Data Visualization

Blog of the Data Visualization & Communication Course at OSB-AUB

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Re-balancing the scales in the Pharma Sector

by | Nov 26, 2022 | Team Project | 0 comments

“I had to work twelve-hour shifts, for seven days weekly in order to keep up with my son’s medication prices, which keep increasing every week. Only to later find out that, when I had the money, I could not find the drug. ” This was the story of Wafic, one more individual affected by the drug shortage and inflation. In this case, Wafic was looking for a drug to treat his schizophrenic son; however, he was unsuccessful, and similar cases to Wafic’s occur daily. Wafic and the many others who are affected by these circumstances are the inspiration to improve the pharmaceutical sector in Lebanon.

The team had the opportunity to discuss, although briefly, the current situation regarding the pharmaceutical sector in Lebanon with Mr. Karim Jbara, who is the head of medical imports in the country. During the sit-down, it was emphasized that Lebanon’s medical drug shortage issue stems from the currently unreliable subsidy system which is permeated with inefficiencies and compromises in the wrong instances. Hence, the team brainstormed on how to tackle issue by issue and proposed to implement a reform in the subsidy system, to target instead of medical drugs, the patients themselves. This ensures funding is reaching the right people, at the proper time, and improving the country’s overall access to medical drugs.

The shortage of drugs is a symptom caused by the current, unreliable, and inefficient subsidy system in effect until today. How so? At first, the decrease in funding, from $85 to 25 Million dollars dedicated to the import of medical drugs exacerbated the already-fragile system. Moreover, the dedication of 77% of the current budget to oncology drugs leaves little to subsidize other ailments such as hypertension, diabetes, psychiatric disorders, and other chronic diseases. What is the issue with prioritizing oncology drugs? Well, even though cancer is life-threatening and very much deserving of attention, it does not justify the neglect of chronic diseases. The reason is, chronic diseases might not seem fatal at first, but over the long run, without one’s due diligence, they develop into risky scenarios. For example, schizophrenic patients are likelier to become aggressive, and diabetics patients risk losing their vision or limbs. Hence, this allocation cannot be built as such, and there must be a better way to reach these people effectively, without compromising oncology spending. Lastly, the fact that biosimilar drugs at the same dosage, are subsidized at different price points and from different countries shows a lack of commitment to partition resources appropriately. It is not unheard of to renegotiate with partner countries during times of crisis, and at this point, the populace needs fewer brand options but richer diversity in treatment options.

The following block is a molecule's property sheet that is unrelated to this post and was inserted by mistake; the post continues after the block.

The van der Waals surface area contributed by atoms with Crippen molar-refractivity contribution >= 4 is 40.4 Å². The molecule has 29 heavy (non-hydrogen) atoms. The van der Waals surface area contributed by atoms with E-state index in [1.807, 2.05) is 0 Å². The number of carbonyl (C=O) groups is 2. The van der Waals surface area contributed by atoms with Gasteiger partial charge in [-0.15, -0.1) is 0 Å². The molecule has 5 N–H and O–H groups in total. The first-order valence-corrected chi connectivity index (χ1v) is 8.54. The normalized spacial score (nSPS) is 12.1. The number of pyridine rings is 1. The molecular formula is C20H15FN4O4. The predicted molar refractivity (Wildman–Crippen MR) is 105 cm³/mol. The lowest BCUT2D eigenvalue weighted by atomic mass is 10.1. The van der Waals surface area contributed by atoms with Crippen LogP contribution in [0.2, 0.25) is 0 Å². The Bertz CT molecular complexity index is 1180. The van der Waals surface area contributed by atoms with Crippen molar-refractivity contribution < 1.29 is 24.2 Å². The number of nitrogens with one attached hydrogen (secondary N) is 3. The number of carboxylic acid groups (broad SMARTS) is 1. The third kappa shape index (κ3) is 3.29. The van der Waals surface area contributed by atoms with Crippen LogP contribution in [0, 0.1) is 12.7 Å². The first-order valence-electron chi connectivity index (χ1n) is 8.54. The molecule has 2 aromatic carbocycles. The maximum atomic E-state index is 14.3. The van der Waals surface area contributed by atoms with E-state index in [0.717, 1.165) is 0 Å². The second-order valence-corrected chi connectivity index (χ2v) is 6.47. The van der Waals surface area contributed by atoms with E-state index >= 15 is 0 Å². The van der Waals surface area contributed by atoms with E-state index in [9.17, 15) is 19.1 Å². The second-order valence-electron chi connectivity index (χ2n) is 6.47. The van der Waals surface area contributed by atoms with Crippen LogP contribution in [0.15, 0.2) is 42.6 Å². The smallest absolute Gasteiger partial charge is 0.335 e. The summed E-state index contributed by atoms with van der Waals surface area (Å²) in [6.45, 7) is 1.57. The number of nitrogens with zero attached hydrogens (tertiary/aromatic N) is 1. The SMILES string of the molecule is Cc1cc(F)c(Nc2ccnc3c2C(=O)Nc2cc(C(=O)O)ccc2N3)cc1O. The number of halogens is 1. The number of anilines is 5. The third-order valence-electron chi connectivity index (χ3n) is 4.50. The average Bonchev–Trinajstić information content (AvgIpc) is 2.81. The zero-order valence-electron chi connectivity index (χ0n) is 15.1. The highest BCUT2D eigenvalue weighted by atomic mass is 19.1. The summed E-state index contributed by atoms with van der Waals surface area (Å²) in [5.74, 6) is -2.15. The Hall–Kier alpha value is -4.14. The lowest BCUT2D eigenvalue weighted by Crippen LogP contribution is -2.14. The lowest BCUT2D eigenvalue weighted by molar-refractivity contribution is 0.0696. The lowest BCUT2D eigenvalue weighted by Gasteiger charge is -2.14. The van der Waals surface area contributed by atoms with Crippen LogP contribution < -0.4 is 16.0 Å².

The inefficiencies mentioned above are legitimate concerns, yet the aspect creating shortages is the unreliability of funding. Meaning that subsidies are not granted every month. Hence, pharmacies sell drugs in LBP, and at the limit stipulated by the Ministry of Health and must replenish periodically. However, there is no incentive to replace this medication in case it’s not subsidized, as it would be imported at its original price in dollars. This a loss for the pharmacies as even if allowed to be sold in dollars, prices are out of reach for locals. Even worse, Black-Market dealers exploit this shortage to profit over a greater margin, than that stipulated by the MOH.

After the team resumed the meeting with Mr. Jbara and brainstormed about the issue, it came to our attention that most of these inefficiencies and their consequences can be addressed by shifting focus to subsidizing patients instead of drugs. What justifies this idea is that funding on its own is not enough. For example, the USA is the greatest spender in healthcare but not necessarily the country with the best health indicators (e.g., life expectancy). Hence, the team proposed an app and database linking the patient, the MOH, and an international institution willing to grant funds aimed to subsidize people. Accordingly, importers and pharmacies will have a stable market to import to and sell. The government won’t need to stipulate prices monthly, and the populace, at any socioeconomic level, will be able to find and afford the medications desired.


Team members:

Lara Ezzedine 

Tarek Riman 

Yasmine Darwich 

Joe Sayegh 

Marwan Beik 

Marita Matta 

Mohammad Abdulrahman 



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